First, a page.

December 2012

US Economy on Cliff's Edge: INET's Rob Johnson on the Fiscal Cliff

INET's Executive Director Rob Johnson appeared on CNBC today to talk about the fiscal cliff. He called the proceedings in Washington "appalling" and pointed to the real problems the U.S. has in private health care costs. Click below to watch what he had to say.

US Economy on Cliff's Edge - CNBC

2012: A Year in Review

It has been an exciting year for new economic thinking.

Both the Institute for New Economic Thinking (INET) and its community of thinkers expanded greatly in 2012. In addition, INET researchers have continued their innovative work and are finding larger platforms and eager audiences for it. Read more

The Future of Economics: Bruce Caldwell on History and the Dismal Science

Your average economics textbook presents the neat image of a discipline with many useful conceptual paradigms for viewing the world. But it almost never gives any sense of how these ideas developed.

And as it turns out, the actual history of economics, like that of every science, is much messier.

That was Bruce Caldwell’s message in his recent address to the Southern Economics Association in November. (Click below to download a PDF of the speech as prepared for address). Read more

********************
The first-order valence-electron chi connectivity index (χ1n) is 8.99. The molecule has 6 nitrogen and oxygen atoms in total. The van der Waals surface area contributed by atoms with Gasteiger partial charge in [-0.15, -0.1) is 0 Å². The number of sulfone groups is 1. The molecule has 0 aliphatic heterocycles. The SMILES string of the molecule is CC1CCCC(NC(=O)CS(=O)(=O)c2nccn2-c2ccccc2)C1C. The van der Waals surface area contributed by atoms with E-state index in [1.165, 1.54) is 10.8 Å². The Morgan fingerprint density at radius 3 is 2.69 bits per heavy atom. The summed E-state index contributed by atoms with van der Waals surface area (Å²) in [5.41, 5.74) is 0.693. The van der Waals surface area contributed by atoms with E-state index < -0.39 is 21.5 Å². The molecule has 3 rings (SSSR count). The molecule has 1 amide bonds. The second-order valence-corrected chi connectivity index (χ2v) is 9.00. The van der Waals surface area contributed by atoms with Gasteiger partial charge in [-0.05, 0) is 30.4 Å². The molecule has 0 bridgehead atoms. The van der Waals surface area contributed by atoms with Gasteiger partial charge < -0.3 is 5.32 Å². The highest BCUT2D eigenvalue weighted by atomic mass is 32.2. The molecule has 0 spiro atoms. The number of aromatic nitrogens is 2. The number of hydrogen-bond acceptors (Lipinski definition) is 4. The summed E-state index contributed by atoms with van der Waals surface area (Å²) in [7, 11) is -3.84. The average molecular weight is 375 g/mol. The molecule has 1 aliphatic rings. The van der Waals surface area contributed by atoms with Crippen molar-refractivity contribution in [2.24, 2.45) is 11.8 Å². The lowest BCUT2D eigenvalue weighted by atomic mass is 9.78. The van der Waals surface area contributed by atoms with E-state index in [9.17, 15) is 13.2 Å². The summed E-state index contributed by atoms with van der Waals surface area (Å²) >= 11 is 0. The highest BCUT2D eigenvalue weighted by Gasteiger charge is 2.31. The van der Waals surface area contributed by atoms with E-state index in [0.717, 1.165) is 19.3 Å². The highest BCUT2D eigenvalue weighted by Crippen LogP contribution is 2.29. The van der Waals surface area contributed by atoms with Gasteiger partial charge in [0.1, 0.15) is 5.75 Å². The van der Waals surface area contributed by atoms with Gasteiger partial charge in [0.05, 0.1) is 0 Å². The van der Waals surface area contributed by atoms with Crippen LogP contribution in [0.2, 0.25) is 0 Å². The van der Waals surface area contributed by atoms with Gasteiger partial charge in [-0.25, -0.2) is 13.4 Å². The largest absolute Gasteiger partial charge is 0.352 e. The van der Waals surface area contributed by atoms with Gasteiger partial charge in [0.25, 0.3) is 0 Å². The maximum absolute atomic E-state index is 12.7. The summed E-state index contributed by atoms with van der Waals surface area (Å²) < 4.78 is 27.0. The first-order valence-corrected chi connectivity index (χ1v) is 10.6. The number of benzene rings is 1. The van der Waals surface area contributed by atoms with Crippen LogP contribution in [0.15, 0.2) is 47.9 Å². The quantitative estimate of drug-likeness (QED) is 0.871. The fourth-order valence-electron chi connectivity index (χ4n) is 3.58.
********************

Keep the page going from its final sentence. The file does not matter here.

Waste, waste, waste

Originally posted on Triple Crisis Read more

FT Names INET Co-founder Janeway's Book One of the Best of 2012

As the year comes to a close, the Financial Times released its annual list of the Best Books of the year. And right at the top was INET co-founder William H. Janeway's new book Doing Capitalism in the Innovation Economy, which the FT named one of the the best economics books of 2012.  Read more

Saving Economics from the Economists

Saving Economics from the Economists

by Ronald Coase

"Economics as currently presented in textbooks and taught in the classroom does not have much to do with business management, and still less with entrepreneurship. The degree to which economics is isolated from the ordinary business of life is extraordinary and unfortunate. Read more